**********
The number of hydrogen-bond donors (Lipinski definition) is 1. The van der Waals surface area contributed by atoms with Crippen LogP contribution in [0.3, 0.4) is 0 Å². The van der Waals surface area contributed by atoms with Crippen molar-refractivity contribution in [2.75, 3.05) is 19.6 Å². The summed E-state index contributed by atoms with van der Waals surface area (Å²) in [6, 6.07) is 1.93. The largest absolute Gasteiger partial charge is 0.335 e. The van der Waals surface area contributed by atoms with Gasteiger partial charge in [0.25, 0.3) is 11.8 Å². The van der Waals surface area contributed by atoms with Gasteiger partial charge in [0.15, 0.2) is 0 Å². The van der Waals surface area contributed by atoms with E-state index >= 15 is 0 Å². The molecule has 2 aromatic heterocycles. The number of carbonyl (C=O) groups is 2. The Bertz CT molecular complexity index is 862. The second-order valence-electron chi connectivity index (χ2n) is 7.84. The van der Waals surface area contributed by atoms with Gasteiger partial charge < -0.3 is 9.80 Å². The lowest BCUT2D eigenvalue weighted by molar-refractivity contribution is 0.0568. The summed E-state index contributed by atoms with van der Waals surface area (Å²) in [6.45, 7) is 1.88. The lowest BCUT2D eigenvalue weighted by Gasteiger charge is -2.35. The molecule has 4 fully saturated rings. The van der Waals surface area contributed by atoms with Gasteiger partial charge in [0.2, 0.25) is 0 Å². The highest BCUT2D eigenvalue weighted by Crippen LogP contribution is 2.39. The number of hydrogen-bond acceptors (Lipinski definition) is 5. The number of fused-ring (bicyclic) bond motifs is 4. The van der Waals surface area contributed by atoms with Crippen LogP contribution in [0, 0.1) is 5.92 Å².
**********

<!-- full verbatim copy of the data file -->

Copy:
The number of hydrogen-bond donors (Lipinski definition) is 1. The van der Waals surface area contributed by atoms with Crippen LogP contribution in [0.3, 0.4) is 0 Å². The van der Waals surface area contributed by atoms with Crippen molar-refractivity contribution in [2.75, 3.05) is 19.6 Å². The summed E-state index contributed by atoms with van der Waals surface area (Å²) in [6, 6.07) is 1.93. The largest absolute Gasteiger partial charge is 0.335 e. The van der Waals surface area contributed by atoms with Gasteiger partial charge in [0.25, 0.3) is 11.8 Å². The van der Waals surface area contributed by atoms with Gasteiger partial charge in [0.15, 0.2) is 0 Å². The van der Waals surface area contributed by atoms with E-state index >= 15 is 0 Å². The molecule has 2 aromatic heterocycles. The number of carbonyl (C=O) groups is 2. The Bertz CT molecular complexity index is 862. The second-order valence-electron chi connectivity index (χ2n) is 7.84. The van der Waals surface area contributed by atoms with Gasteiger partial charge < -0.3 is 9.80 Å². The lowest BCUT2D eigenvalue weighted by molar-refractivity contribution is 0.0568. The summed E-state index contributed by atoms with van der Waals surface area (Å²) in [6.45, 7) is 1.88. The lowest BCUT2D eigenvalue weighted by Gasteiger charge is -2.35. The molecule has 4 fully saturated rings. The van der Waals surface area contributed by atoms with Gasteiger partial charge in [0.2, 0.25) is 0 Å². The highest BCUT2D eigenvalue weighted by Crippen LogP contribution is 2.39. The number of hydrogen-bond acceptors (Lipinski definition) is 5. The number of fused-ring (bicyclic) bond motifs is 4. The van der Waals surface area contributed by atoms with Crippen LogP contribution in [0, 0.1) is 5.92 Å².